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Rand Paul’s Got Women In Far Too Few Area Codes


I took my kids to a toy store on Sunday and stopped at the playground on the way back. Twitter was erupting with the drama surrounding the Senate’s debate on government surveillance of Americans. A bunch of journalists I follow were insistent that a speech Sen. Rand Paul was giving was worth seeing. I called out to the children that we had to hurry home. We ran and got inside … just as the speech ended.

So I did what any normal mother would do. I pulled C-SPAN up on the internet and made them watch with me. Then I kept watching C-SPAN as the debate unfolded throughout the night. I even made them watch Sen. Ron Wyden instead of DVR’d Jeopardy episodes, as is our usual routine.

OK, granted, that’s not normal for many parents. But it’s certainly not normal for women. While many people were following the debate over government surveillance of Americans, not a lot of the people who seemed really engaged by that debate were women. As I saw the social media pictures flowing through of people who were following the debate (#StandWithRand!), many were of dudes. I wasn’t entirely surprised, then, that a CNN poll earlier this week showed that Rand Paul has far more male supporters in the GOP than female. Check this out:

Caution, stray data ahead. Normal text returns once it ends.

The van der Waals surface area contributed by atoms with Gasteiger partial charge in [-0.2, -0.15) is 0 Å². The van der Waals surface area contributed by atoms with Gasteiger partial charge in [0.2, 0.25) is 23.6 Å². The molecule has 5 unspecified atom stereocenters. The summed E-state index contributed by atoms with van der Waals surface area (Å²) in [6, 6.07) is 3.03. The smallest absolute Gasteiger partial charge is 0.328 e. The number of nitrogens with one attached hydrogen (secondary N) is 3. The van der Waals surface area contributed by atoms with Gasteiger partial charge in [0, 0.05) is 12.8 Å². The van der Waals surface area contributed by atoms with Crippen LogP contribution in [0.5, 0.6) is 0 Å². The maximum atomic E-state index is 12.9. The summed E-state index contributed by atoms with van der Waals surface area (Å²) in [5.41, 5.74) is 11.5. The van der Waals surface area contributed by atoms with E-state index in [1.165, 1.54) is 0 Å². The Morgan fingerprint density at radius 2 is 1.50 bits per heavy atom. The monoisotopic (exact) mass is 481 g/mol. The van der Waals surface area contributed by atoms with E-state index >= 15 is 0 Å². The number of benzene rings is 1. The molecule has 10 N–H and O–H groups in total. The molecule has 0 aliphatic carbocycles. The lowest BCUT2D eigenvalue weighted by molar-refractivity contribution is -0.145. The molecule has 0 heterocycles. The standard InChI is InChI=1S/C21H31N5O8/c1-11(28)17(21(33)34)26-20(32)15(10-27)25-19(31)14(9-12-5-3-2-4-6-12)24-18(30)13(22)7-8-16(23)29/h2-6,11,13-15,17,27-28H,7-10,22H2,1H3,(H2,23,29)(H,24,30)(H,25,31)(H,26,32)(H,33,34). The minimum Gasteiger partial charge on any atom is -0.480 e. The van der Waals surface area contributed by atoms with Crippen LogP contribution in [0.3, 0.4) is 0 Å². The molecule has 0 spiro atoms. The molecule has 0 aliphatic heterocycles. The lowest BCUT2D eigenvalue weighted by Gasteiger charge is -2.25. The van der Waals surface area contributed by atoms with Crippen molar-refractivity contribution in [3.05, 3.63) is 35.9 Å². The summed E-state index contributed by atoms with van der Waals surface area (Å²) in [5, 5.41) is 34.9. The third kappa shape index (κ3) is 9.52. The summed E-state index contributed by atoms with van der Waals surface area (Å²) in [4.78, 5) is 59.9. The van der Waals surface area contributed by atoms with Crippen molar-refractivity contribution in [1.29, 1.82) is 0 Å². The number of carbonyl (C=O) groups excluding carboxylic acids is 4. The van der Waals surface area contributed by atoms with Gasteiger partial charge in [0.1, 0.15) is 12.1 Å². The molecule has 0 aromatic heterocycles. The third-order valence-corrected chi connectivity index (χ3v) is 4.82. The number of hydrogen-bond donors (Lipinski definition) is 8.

For the bulk of the GOP field, however, the race for the Republican nomination remains an effort to distinguish themselves from the pack and no one has yet succeeded at that.

Though there has been some shuffling at the top of the GOP order since the last CNN/ORC poll in April, no individual candidate’s movement lies outside of the margin of sampling error.

Rubio tops the field with 14%, with Bush near even at 13%. Huckabee and Walker follow at 10% each, with Cruz (8%), Paul (8%) and Carson (7%) all within striking distance of double-digit support.

Paul prompts the largest gender gap on the GOP side, drawing 13% and tying for first among men while garnering just 2% support among women.